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Himeji, Kyoto and the curse of restoration

On February the 15th, we went to Kyoto via Himeji with the Shinkansen. Our goal was the Himeji-Jo, one of the most famous (maybe the most famous) castles of Japan. Whatever, as we left the Himeji Main Station we glimpsed something very disappointing: Himeji-Jo is being restored until spring 2015 and the whole Main Tower is covered by a big tent:

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Himeji-Jo

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Himeji-Jo (what we could have seen -.- )

Nevertheless, we went there. We got a guided tour in English, which was very interesting. Although the Main Tower is an impressive sight (as we saw on postcards and photos), the rest of the castle is nice to look on too.

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Himeji-Jo side buildings

We even got to see a “The Ring” like well. According to the legend, a kitchen handmaid dropped one of the precious plates of the masters porcelain. As punishment she was thrown into the well and died. At night, if you listen carefully, it is said that you can hear her counting the plates “Ichi-mai, Ni-mai, …”.

"Ichi-mai, Ni-mai, San-mai,..."

haunted well at Himeji-Jo

The following day, February the 16th, we went sightseeing in Marayuma district in Kyoto. The first object was the Kyomizudera, a temple that was built on a hill (in 1633) and for this reason is standing on up to 13m high pillars.

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Kiyomizudera Temple

Somehow people believed, that jumping from that 13m high terasse makes your wishes come true. In Edo period, 234 jumps were documented, with amazing 85% surviving (there was more vegetation beneath back then).

Let´s talk about the next object of interest, the Kodai-Ji Temple. Each building for itself was not that amazing, but the overall picture including the gardens was quite beautiful and we could see some very old buildings in original condition.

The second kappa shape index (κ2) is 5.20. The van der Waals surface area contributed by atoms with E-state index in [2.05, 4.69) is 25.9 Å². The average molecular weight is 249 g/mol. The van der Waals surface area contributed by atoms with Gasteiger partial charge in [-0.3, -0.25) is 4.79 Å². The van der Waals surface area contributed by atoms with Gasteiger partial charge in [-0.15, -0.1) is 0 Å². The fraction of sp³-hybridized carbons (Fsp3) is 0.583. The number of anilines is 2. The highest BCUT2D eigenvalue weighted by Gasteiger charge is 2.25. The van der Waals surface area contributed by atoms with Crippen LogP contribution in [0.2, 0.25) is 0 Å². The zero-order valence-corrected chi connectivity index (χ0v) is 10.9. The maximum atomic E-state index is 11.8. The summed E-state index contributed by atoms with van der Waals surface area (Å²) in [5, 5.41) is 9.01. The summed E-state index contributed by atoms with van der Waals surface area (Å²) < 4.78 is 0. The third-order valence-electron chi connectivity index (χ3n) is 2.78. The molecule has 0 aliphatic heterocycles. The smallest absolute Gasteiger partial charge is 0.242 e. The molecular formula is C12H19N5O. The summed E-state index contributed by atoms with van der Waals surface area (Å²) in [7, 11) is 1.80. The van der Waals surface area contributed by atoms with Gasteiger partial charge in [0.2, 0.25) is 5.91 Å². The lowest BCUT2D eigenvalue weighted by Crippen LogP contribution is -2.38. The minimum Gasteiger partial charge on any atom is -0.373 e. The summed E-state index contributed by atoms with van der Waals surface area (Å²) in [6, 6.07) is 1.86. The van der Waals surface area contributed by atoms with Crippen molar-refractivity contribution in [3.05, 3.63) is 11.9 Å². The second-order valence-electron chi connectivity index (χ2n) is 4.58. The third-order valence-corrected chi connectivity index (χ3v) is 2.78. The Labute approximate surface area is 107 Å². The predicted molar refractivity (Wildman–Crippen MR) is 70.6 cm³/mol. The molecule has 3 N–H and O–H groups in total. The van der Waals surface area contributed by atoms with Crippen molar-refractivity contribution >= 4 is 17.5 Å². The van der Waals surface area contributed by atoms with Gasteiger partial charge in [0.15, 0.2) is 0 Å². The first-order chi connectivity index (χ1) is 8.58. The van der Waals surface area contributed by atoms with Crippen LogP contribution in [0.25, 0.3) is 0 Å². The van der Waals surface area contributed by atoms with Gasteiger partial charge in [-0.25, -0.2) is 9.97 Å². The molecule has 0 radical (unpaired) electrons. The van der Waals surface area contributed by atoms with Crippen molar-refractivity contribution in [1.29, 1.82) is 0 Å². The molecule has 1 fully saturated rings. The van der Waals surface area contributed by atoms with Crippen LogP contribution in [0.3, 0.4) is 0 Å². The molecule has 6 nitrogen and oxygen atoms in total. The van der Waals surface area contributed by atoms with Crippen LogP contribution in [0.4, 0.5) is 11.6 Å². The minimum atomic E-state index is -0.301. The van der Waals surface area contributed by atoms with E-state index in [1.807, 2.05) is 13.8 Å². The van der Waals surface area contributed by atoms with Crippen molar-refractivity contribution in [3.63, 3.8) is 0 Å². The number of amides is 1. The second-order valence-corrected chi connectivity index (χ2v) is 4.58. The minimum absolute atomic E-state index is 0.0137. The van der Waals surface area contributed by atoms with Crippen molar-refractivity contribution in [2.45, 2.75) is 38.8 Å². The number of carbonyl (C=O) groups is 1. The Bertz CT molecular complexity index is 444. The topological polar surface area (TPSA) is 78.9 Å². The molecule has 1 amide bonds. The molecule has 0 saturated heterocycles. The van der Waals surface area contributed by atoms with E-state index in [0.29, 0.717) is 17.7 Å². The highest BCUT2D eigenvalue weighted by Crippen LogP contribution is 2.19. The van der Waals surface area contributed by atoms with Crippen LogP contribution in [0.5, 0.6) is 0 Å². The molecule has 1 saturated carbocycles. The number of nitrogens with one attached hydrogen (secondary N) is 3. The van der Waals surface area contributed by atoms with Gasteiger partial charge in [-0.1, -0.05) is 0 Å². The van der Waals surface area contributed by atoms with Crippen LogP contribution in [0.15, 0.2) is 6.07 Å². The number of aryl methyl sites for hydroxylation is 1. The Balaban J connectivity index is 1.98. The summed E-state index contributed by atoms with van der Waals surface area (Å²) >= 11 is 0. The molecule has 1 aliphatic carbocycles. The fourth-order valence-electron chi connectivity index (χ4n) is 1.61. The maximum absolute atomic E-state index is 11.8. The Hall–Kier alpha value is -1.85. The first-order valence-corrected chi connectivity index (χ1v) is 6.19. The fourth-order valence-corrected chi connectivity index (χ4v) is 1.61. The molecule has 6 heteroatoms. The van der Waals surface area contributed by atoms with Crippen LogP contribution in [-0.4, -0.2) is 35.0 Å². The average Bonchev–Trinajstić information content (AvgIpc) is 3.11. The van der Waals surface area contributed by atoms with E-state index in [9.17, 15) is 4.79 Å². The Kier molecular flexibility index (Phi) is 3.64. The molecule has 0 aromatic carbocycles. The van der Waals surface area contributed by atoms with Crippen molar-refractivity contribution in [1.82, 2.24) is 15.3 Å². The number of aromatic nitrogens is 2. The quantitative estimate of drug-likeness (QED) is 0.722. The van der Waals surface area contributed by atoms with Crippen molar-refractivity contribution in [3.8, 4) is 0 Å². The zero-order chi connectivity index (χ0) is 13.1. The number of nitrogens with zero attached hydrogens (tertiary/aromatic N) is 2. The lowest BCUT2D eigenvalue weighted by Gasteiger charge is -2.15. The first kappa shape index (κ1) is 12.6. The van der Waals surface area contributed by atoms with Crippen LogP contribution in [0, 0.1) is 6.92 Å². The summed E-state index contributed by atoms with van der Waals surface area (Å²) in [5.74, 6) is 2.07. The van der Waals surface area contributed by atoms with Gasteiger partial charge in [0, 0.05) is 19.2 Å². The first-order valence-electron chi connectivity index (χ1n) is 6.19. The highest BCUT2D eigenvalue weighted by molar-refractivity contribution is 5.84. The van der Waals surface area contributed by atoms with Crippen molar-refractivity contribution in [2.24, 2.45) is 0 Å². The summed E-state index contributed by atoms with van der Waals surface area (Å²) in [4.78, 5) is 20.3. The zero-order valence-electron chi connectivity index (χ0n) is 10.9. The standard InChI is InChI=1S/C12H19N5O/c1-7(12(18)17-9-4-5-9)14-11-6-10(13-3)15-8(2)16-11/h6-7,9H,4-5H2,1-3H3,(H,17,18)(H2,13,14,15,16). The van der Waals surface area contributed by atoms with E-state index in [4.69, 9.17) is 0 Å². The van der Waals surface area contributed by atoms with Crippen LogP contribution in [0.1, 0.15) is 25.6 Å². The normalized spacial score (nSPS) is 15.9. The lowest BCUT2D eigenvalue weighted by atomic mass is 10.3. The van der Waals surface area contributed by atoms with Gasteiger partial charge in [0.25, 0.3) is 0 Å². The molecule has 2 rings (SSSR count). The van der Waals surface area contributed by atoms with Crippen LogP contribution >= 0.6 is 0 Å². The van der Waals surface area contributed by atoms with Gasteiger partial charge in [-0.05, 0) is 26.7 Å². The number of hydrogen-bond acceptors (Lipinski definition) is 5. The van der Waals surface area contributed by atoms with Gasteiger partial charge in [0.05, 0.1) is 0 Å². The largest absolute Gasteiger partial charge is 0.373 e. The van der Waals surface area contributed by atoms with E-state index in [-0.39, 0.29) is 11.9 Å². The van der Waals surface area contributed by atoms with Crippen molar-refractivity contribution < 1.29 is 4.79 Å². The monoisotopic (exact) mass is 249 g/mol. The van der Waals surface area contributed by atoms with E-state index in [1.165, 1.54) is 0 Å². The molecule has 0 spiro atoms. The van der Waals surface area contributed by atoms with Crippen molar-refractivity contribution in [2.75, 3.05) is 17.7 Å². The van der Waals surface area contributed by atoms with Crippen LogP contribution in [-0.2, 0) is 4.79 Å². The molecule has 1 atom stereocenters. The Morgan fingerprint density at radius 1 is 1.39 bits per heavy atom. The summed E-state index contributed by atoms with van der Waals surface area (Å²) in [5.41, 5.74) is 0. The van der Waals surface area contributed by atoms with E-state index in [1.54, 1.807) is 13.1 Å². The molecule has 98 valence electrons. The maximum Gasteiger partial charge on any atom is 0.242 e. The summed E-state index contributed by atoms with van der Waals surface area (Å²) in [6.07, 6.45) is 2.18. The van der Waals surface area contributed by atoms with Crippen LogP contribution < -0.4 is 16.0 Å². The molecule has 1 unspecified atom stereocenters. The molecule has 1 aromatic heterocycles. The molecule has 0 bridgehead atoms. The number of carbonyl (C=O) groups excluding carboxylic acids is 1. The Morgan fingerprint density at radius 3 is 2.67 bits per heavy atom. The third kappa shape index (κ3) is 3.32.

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Kodai-Ji courtyard

Maybe we sacrificed too little money the last time praying at the shrines/temples, because the last one we visited, is also being restored right now: the Chion-In Temple. This wasn´t that bad, because the main gate of Chion-In, the biggest temple gate in Japan, was not covered:

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Chion-In Main Gate

Whatever, have a picture of the tent that covered the Main Hall, to get an impression of its size:

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Chion-In Main Hall covered with a tent

During our tour, on our way from one temple to another, we didn´t get bored for sure, as those streets are famous shopping malls. You can see many historical buildings there and buy all kinds of souvenirs (“omiyage”). Here is how the streets look like:

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streets of Marayuma

For today, February the 17th, we had a reservation for the Kyoto Imperial Palace and the Katsura Imperial Villa. The first was the residence of the Emperor until the Meji – Restoration, the second a country residence of the royal family. The buildings and the gardens of those two were very impressive, according to the tour guide they are among the most impressive architectural achievements of Japan and masterpieces of Japanese gardening. After entering (we had to show our passports more often than on an airport – the Japanese are very strict concerning their cultural monuments) we were overwhelmed by the amazingly beautiful insights.

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glimpse at a part of the Emperor´s throne at Kyoto Imperial Palace

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a view of the garden at Katsura Imperial Villa

Comments:

  1. Khaine

    nosey ppl need new Stuff to read :)

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